The US Treasury market is having its worst month since Donald Trump’s election as President in 2016, as high inflation pushes the Federal Reserve to aggressively withdraw monetary stimulus to the economy.
Falling bond prices lifted the benchmark 10-year yield by 0.44 percentage points to 2.27% in March, the highest since May 2019. A rise in yields of this magnitude was last seen in November 2016.
Then, US Treasury yields rose on expectations of a pick-up in US economic growth. Now the trigger is continued strong inflation readings, fueled last month by Russia’s invasion of Ukraine and its potential to contain Ukraine supply of oil and other important raw materials.
The Fed hiked prices for goods and services last week to implement the first hike in interest rates since 2018, and traders are now betting the central bank will hike rates to over 2 percent by December, from near zero earlier this year.
“There is a lot of uneasiness in the bond market about how far the Fed is going and how bad the inflation trend is. Can they get their hands on it?” said Alan McKnight, Regions Bank’s chief investment officer.
Breakeven inflation rates — market measures of inflation expectations derived from US Treasury yields — have risen since last week’s Fed meeting.
That doesn’t necessarily mean investors are doubting the central bank’s determination to tighten monetary policy. But it does suggest that traders believe some of the forces pushing up inflation this month are beyond the Fed’s control, notably the surge in commodity prices that has been attributed to the invasion of Ukraine.
“If anything, last week was an event that boosted the Fed’s credibility because the Fed came out and made it abundantly clear that it will react to inflation and be more aggressive than in previous cycles,” said Ian Lyngen, head of U.S. Interest rate strategy at BMO Capital Markets.
“Now we know what the Fed’s reaction function is, we’ve priced it in, and now we’re going back to trading what drove the market before, which is energy prices,” Lyngen said.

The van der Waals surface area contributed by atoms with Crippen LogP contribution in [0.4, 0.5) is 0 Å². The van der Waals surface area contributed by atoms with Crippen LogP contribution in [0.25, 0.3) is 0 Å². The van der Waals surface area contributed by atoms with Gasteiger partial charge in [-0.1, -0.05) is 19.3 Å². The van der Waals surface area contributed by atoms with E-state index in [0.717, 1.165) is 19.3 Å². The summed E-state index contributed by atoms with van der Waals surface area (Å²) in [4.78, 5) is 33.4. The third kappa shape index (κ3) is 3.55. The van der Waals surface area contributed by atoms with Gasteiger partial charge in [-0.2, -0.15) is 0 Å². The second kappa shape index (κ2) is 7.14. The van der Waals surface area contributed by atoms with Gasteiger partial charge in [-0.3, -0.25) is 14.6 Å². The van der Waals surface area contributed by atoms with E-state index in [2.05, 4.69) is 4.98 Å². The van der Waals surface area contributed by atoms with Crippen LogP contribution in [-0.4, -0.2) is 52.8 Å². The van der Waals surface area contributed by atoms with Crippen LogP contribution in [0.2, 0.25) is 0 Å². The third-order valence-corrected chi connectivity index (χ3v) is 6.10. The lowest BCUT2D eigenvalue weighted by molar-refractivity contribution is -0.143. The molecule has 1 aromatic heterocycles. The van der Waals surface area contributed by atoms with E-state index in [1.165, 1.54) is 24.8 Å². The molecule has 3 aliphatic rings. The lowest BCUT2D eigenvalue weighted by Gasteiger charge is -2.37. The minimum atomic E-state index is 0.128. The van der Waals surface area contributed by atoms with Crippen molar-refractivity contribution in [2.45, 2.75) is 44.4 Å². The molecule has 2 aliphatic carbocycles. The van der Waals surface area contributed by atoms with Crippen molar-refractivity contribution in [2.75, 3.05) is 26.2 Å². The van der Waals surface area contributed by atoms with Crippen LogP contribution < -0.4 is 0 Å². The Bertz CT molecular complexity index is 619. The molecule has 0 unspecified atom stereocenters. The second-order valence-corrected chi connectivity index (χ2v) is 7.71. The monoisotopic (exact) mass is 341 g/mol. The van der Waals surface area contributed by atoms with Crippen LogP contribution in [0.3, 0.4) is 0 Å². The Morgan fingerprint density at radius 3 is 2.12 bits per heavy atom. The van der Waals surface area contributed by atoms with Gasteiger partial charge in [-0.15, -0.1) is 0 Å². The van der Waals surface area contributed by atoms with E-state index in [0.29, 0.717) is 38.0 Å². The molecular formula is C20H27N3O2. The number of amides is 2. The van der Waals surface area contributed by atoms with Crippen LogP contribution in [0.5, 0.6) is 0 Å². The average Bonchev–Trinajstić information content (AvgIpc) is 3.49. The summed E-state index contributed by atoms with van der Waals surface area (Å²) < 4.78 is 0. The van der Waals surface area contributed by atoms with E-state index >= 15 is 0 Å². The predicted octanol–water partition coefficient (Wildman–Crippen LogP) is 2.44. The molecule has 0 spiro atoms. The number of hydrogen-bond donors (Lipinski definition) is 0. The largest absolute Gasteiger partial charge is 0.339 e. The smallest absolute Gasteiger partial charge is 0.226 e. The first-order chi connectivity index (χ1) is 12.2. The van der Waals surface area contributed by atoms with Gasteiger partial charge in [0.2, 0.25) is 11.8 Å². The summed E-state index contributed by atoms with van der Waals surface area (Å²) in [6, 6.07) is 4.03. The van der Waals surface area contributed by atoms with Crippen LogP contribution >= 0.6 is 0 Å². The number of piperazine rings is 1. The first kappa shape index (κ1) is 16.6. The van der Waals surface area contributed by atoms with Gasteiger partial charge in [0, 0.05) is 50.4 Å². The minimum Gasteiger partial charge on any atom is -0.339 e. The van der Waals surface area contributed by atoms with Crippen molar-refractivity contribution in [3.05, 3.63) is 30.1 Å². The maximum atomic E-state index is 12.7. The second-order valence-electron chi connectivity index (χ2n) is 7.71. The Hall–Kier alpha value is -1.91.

The two-year Treasury yield, which moves closely with interest rate expectations, rose dramatically this month. Yields on the two-year bond rose 0.64 percentage points in March, the largest monthly gain since April 2008.
The jump reflects the Fed’s hawkish turn, which at its policy meeting this month raised interest rates by 0.25 percentage point for the first time since 2018, signaling officials expect to hike rates at each subsequent meeting this year.
Higher yields have been skewed towards shorter-dated debt, flattening the shape of the yield curve, most commonly measured as the spread between two- and ten-year yields. An inverted yield curve has historically been an accurate indicator of a recession, and a flattening curve usually indicates a slowdown in the economy. The yield curve is currently at its flattest since March 2020.
Some investors warned Monday’s moves looked more dramatic as investors who might otherwise be short Treasury market positions covered those positions on Friday and resumed on Monday.
This could be due to fears that weekend events in Ukraine have the potential to drive a flood of money into government bonds, which typically serve as a safe haven during times of geopolitical tension.
https://www.ft.com/content/4ae7d6fc-49d3-43dc-9fce-8aaa6c94999b The US Treasury market is suffering from its worst month since Trump’s election